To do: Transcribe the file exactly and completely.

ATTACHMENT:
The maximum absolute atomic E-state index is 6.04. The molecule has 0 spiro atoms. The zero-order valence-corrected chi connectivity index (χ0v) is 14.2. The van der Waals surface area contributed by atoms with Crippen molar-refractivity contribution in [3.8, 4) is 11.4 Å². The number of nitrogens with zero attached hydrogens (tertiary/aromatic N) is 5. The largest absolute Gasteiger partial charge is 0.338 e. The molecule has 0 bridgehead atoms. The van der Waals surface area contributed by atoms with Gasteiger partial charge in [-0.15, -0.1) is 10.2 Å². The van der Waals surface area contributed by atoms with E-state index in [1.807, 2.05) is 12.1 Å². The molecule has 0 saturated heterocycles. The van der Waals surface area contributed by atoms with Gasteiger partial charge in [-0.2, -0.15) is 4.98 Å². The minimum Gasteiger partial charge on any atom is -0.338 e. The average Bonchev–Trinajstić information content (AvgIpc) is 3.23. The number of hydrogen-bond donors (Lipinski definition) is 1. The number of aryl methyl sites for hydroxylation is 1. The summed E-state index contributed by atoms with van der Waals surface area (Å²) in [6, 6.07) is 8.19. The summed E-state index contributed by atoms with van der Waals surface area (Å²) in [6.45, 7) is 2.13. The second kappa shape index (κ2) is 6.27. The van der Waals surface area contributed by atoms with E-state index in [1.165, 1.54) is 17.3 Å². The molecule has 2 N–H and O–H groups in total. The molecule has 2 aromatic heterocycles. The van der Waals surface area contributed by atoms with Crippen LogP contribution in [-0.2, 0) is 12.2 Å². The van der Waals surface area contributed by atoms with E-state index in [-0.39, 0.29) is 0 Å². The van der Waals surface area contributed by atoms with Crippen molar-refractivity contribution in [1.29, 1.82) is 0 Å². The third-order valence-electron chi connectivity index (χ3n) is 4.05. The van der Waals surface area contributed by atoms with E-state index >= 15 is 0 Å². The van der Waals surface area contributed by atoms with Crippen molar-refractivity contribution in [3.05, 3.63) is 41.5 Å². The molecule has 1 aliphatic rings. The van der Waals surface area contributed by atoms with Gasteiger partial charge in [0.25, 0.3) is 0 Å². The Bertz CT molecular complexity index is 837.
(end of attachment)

The maximum absolute atomic E-state index is 6.04. The molecule has 0 spiro atoms. The zero-order valence-corrected chi connectivity index (χ0v) is 14.2. The van der Waals surface area contributed by atoms with Crippen molar-refractivity contribution in [3.8, 4) is 11.4 Å². The number of nitrogens with zero attached hydrogens (tertiary/aromatic N) is 5. The largest absolute Gasteiger partial charge is 0.338 e. The molecule has 0 bridgehead atoms. The van der Waals surface area contributed by atoms with Gasteiger partial charge in [-0.15, -0.1) is 10.2 Å². The van der Waals surface area contributed by atoms with E-state index in [1.807, 2.05) is 12.1 Å². The molecule has 0 saturated heterocycles. The van der Waals surface area contributed by atoms with Gasteiger partial charge in [-0.2, -0.15) is 4.98 Å². The minimum Gasteiger partial charge on any atom is -0.338 e. The average Bonchev–Trinajstić information content (AvgIpc) is 3.23. The number of hydrogen-bond donors (Lipinski definition) is 1. The number of aryl methyl sites for hydroxylation is 1. The summed E-state index contributed by atoms with van der Waals surface area (Å²) in [6, 6.07) is 8.19. The summed E-state index contributed by atoms with van der Waals surface area (Å²) in [6.45, 7) is 2.13. The second kappa shape index (κ2) is 6.27. The van der Waals surface area contributed by atoms with E-state index in [1.165, 1.54) is 17.3 Å². The molecule has 2 N–H and O–H groups in total. The molecule has 2 aromatic heterocycles. The van der Waals surface area contributed by atoms with Crippen LogP contribution in [-0.2, 0) is 12.2 Å². The van der Waals surface area contributed by atoms with E-state index in [-0.39, 0.29) is 0 Å². The van der Waals surface area contributed by atoms with Crippen molar-refractivity contribution in [1.29, 1.82) is 0 Å². The third-order valence-electron chi connectivity index (χ3n) is 4.05. The van der Waals surface area contributed by atoms with E-state index >= 15 is 0 Å². The van der Waals surface area contributed by atoms with Crippen molar-refractivity contribution in [3.05, 3.63) is 41.5 Å². The molecule has 1 aliphatic rings. The van der Waals surface area contributed by atoms with Gasteiger partial charge in [0.25, 0.3) is 0 Å². The Bertz CT molecular complexity index is 837.